Yesterday two juvenile men were convicted of rape, one was convicted of distributing a nude photo of a minor (NPR). The response by a segment of society reflects rape culture: ”an environment in which rape is prevalent and in which sexual violence against women is normalized and excused in the media and popular culture” (source). Below are a series of concrete examples. Trigger warning for rape apologists and victim blaming.
CNN coverage of the verdict spends six minutes on how sad the conviction is for the rapists:
It was incredibly emotional… to watch what happened as these two young men that had such promising futures, star football players, very good students, literally watched as, as they believed their life fell apart.
A selection of tweets collected by Mommyish:
A selection of tweets collected by Persephone Magazine:
Tweets collected by The Inquisitr:
Great coverage from around the web:
- Elizabeth Plank at PolicyMic: Why Does CNN Think Watching Rapists Get Convicted is “Difficult to Watch”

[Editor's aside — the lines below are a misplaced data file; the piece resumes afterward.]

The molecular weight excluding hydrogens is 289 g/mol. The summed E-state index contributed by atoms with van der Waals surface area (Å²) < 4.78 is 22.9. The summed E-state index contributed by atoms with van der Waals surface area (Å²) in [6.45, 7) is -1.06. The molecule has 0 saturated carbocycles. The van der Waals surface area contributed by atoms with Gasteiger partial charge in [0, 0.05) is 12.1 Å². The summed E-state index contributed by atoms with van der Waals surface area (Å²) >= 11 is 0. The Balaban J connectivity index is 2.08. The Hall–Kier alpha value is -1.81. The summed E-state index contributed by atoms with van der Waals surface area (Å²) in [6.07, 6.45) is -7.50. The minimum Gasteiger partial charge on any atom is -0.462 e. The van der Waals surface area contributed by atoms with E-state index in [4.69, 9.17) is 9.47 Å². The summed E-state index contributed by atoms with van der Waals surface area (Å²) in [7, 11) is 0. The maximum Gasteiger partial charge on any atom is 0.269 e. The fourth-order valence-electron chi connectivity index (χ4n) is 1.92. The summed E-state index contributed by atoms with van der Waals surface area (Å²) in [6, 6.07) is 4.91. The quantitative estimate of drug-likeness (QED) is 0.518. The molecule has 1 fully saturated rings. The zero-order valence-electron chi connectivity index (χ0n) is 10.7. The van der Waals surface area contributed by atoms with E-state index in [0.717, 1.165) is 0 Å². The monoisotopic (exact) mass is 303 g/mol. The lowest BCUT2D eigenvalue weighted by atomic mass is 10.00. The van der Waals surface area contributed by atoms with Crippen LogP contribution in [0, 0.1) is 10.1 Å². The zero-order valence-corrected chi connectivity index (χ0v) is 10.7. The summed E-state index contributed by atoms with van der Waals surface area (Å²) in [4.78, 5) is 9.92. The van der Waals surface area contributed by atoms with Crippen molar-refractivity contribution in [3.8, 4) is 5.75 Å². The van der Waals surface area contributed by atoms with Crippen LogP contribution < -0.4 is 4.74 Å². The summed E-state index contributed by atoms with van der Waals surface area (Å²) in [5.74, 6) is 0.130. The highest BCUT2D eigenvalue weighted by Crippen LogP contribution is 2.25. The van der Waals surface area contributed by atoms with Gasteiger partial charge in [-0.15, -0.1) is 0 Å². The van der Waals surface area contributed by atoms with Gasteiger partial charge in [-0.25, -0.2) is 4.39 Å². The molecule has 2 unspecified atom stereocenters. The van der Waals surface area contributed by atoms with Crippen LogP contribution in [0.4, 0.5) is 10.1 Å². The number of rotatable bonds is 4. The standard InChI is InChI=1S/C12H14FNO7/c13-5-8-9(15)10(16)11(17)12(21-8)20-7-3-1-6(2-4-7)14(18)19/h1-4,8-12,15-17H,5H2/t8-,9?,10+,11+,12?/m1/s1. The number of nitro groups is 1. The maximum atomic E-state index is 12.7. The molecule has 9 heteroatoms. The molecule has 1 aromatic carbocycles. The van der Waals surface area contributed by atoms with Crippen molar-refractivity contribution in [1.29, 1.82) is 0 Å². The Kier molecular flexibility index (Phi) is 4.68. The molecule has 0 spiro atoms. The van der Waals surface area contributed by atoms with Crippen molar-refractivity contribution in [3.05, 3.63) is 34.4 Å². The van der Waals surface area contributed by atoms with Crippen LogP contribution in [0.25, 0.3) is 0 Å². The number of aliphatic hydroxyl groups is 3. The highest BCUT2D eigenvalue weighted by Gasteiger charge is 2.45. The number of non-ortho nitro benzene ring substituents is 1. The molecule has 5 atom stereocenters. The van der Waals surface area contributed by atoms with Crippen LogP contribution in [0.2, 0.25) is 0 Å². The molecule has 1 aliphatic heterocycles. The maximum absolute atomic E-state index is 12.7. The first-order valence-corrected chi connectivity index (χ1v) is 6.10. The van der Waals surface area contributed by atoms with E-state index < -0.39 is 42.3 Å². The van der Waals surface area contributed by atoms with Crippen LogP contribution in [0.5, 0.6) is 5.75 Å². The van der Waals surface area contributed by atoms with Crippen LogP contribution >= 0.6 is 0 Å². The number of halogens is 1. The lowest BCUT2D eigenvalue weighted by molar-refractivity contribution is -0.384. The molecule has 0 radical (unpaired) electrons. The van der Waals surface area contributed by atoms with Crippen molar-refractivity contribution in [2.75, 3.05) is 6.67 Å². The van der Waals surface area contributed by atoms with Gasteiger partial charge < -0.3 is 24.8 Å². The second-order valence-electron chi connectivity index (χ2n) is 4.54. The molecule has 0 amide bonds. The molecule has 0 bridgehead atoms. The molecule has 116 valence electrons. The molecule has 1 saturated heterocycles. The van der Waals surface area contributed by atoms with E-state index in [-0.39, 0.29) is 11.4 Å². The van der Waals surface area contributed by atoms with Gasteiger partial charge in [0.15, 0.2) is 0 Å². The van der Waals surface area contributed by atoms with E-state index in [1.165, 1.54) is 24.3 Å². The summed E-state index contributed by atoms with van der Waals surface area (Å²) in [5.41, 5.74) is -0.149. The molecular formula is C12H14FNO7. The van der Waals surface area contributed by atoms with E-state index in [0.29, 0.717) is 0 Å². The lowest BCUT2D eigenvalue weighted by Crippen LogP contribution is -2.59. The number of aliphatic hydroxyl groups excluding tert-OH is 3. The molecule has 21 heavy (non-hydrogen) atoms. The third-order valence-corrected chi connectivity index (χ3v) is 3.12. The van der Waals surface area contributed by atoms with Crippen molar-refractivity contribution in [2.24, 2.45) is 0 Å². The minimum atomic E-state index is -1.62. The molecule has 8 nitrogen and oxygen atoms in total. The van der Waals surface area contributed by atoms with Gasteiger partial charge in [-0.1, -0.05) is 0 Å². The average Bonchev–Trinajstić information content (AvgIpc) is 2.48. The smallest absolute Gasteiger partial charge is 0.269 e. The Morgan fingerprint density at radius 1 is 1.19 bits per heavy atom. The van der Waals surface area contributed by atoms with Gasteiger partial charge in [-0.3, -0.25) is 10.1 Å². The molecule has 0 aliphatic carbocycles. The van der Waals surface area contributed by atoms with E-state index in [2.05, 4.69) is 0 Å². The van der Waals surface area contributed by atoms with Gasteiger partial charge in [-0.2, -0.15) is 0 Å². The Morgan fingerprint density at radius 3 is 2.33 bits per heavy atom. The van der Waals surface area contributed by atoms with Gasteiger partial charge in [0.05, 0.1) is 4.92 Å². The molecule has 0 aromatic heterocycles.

- Mia McKenzie at Black Girl Dangerous: On Rape, Cages, and the Steubenville Verdict
- Laurie Penny at the New Statesman: This is Rape Culture’s Abu Ghraib Moment
- Anisha Ahuja at Feminspire: Why Does America Pretend It Doesn’t Hate Women?
- Doug Barry at Jezebel: The Egregious, Awful and Downright Wrong Reactions to the Steubenville Rape Trial Verdict
- Ann Theriault at The Bell Jar: I Am Not Your Wife, Sister, or Daughter. I Am a Person.
- Alyx Andra at Radical Notions: “They didn’t get caught because when they raped her there was an audience; they raped her because there was an audience.”
- Amanda Marcotte at Slate: Why Did Two Girls Threaten the Steubenville Victim?
- Thomas Millar at YesMeansYes: Humiliation was the Point of the Exercise
Finally, a satire from The Onion, from two years ago: College Basketball Star Heroically Overcomes Tragic Rape He CommittedLisa Wade is a professor of sociology at Occidental College. You can follow her on Twitter and Facebook.